Attorney Steve® Technology Law Essentials - IPTV
[We handle Dish-Nagrastar cases, ACE ALLIANCE, MPAA and other claims of infringement]
In today's modern age, many media sources are changing from their older, now archaic systems to newer, faster, and cheaper systems. Television has been on the same progress track as the rest of technology, originally starting with only a handful of channels in black and white, then moving to more and more channels in color and eventually to cable and satellite, providing hundreds of channels. Paired with this progress came more powerful corporations who gripped tightly onto their media prowess to get every last dollar out of the consumer. With the widespread availability of the internet came the rise of illegal television streaming, it is cheaper, easier to use, and typically has fewer restrictions. This blog will explain the intricacies of IPTV, Xtream codes, and the war against live TV piracy.
The first thing one must understand is what exactly IPTV is since it is the basis for this blog. IPTV stands for Internet Protocol Television, meaning it is the same as live television, but instead of being transmitted via cable or satellite, it is transmitted via the internet.
Although this does not sound particularly malicious or problematic, it can be, but not for the consumer. IPTV is a massive threat to established cable and satellite television providers such as Cox, Dish, DirecTV, and Xfinity. Their grip on regional monopolies has been slipping due to these new services, both legitimate (such as Hulu TV and Pluto), and potentially less accepted means, such as Area51 and Kodi.
Due to the exploitation of consumers by the existing, legitimate live television providers, there has been a growing counter-culture named “cord-cutters,” who are people who have “cut their cable cords” and instead moved to mostly illegal television streaming services. The main reason is the cost. Cable companies are known for being greedy and adding in as many hidden fees as possible once the mandatory contract has been signed by the consumer.
According to a Consumer Reports 2019 study:
“The average base price was $156.71 a month, but the actual price consumers paid was $217.42. The data includes bills from Comcast, Charter, Cox, Altice USA (Optimum), Frontier, RCN, Verizon FiOS, AT&T U-Verse, SuddenLink, WOW, Service Electric, Grande Communications, and ImOn.”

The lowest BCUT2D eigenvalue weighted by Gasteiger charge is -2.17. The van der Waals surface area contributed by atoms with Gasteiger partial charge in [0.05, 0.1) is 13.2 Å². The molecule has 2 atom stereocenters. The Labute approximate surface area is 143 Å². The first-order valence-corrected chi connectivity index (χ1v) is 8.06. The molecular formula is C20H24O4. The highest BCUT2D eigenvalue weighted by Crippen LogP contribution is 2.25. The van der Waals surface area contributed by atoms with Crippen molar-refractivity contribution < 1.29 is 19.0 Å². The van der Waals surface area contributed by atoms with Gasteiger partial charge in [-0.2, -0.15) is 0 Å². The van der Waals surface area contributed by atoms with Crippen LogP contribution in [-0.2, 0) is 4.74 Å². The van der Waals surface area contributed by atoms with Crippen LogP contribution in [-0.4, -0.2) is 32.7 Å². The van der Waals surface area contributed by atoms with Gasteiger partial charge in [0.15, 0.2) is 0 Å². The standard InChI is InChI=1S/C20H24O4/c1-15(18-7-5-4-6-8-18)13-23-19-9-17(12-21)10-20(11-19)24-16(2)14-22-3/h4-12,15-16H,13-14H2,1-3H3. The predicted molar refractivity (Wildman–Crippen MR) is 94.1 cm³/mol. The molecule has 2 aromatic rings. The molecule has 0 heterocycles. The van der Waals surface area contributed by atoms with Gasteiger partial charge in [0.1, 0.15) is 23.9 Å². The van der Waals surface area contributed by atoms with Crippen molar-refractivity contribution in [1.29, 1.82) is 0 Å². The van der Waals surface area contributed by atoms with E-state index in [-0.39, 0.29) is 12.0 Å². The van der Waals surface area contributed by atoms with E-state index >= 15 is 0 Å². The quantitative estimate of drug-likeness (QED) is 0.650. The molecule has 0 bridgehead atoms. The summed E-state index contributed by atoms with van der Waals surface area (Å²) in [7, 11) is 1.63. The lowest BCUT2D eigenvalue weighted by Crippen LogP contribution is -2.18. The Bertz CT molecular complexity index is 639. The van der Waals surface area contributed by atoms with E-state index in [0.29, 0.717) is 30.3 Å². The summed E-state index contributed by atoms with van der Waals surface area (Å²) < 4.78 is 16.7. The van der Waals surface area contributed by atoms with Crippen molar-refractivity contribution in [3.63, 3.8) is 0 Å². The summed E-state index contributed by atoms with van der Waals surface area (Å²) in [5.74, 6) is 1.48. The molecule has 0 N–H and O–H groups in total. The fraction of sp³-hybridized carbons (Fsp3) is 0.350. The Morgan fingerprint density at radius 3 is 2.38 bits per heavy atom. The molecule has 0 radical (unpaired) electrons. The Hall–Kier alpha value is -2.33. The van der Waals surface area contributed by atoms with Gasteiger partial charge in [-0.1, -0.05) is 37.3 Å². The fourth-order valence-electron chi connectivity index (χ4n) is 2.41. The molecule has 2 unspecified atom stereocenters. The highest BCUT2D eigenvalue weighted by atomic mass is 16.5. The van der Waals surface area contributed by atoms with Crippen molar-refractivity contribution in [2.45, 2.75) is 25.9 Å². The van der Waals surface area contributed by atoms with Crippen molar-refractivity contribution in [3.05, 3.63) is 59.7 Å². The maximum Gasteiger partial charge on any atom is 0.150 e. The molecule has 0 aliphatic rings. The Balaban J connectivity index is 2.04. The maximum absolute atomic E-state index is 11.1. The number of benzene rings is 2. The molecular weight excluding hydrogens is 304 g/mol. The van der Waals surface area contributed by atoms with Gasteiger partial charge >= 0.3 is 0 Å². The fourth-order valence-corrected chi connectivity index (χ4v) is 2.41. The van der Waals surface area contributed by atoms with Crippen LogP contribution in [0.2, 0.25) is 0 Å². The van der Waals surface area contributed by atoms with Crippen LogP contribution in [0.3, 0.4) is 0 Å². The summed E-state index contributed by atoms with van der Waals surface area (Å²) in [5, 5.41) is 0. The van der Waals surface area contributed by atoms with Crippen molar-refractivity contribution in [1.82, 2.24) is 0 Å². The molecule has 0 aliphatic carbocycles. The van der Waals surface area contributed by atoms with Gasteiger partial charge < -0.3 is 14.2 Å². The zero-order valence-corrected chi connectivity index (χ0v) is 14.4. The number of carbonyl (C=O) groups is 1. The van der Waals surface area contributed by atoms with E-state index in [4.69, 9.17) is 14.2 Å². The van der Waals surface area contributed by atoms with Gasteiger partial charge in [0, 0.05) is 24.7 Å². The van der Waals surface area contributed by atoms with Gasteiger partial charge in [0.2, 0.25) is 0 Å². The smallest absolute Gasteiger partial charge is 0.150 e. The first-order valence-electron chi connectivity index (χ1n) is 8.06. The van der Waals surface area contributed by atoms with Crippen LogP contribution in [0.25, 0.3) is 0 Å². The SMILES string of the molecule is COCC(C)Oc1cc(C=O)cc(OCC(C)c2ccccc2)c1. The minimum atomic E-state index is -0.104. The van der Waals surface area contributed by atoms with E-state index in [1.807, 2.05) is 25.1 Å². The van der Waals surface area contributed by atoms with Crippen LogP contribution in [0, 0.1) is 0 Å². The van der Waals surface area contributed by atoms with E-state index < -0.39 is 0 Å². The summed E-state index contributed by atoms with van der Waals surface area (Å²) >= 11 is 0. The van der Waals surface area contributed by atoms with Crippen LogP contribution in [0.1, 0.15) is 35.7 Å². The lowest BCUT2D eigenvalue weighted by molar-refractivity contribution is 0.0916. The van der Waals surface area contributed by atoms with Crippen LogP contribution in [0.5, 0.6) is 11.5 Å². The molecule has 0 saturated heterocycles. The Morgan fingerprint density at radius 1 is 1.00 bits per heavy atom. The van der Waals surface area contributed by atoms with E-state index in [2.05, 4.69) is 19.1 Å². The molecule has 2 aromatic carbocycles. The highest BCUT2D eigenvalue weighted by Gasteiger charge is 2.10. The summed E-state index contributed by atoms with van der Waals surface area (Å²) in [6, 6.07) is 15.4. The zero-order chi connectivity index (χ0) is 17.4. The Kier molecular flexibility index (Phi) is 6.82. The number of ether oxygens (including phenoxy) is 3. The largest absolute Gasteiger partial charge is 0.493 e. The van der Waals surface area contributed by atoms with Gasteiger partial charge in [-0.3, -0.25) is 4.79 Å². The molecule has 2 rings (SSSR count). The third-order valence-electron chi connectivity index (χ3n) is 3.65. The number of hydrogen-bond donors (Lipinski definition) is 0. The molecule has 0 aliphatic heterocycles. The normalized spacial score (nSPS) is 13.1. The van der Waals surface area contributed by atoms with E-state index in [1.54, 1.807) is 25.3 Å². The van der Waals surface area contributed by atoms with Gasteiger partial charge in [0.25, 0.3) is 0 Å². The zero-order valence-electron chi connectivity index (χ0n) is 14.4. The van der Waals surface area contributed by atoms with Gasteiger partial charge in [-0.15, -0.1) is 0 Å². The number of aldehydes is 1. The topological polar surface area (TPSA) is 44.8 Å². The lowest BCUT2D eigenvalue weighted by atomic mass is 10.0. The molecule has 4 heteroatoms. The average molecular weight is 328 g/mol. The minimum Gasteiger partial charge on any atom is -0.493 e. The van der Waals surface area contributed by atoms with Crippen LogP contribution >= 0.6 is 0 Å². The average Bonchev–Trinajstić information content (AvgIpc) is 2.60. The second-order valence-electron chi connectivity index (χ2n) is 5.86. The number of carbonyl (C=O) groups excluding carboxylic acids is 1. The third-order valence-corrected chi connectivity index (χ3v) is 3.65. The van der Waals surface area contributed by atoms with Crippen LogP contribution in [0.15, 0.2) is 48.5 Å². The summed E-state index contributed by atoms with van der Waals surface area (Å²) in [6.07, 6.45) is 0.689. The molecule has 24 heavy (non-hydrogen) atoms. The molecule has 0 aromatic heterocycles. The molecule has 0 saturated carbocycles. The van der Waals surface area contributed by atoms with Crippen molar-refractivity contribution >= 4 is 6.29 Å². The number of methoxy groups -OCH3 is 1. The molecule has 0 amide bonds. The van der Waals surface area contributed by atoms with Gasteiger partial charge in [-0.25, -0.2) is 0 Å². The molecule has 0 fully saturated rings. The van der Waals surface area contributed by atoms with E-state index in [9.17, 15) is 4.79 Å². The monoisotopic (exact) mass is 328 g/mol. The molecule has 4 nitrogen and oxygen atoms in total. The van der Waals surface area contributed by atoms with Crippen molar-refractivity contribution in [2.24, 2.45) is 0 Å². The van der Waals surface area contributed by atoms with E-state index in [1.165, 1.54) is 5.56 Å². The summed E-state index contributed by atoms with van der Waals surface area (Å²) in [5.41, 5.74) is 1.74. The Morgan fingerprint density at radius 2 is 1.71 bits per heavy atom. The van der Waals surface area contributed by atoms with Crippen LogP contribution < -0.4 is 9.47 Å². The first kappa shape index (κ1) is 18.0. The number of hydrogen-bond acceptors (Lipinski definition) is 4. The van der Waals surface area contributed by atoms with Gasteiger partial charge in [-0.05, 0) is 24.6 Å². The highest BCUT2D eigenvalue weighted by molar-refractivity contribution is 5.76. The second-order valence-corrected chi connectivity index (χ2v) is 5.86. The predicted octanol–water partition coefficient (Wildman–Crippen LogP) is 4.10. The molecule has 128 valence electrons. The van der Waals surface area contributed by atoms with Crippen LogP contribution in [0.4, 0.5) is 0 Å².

“Company-imposed fees, from Broadcast TV and Regional Sports Fees to Set-Top Box Rental Fees, add what amounts to a 24% surcharge on top of the advertised price.”
As one can clearly see, cable companies are not in the business of being open and transparent to their customers, so many customers have shied away from traditional television sources.
European television consumers are following the trend, just like Americans, of cutting the cord on their traditional cable to move to IPTV. According to a study done by the European Intellectual Property Organization, EUIPO, up to 13.7 million European Union residents stream unauthorized IPTV leading to a cost of €941.7 million per year, $1.043 billion. According to the same report, the average EU resident spends €5.74, equivalent to $6.36, per month on unauthorized or illegal IPTV. These figures show just how prominent IPTV has become across the globe and give reason for the Xtream codes raid.
What are Xtream Codes?
In essence, Xtream Codes is a tool used by thousands of illegal IPTV providers. This tool was specifically a Customer/Content Management System, abbreviated to CMS, which basically takes the streaming data from the IPTV provider and turns it into an M3U format which can be sent to a client with their own personal ID.
Included in the client or customer ID were log-in information, payment options and abilities, streaming data conversion, and customer account creation ability. This is a vital link between the customer and the IPTV provider since this tool creates a bridge between the two parties.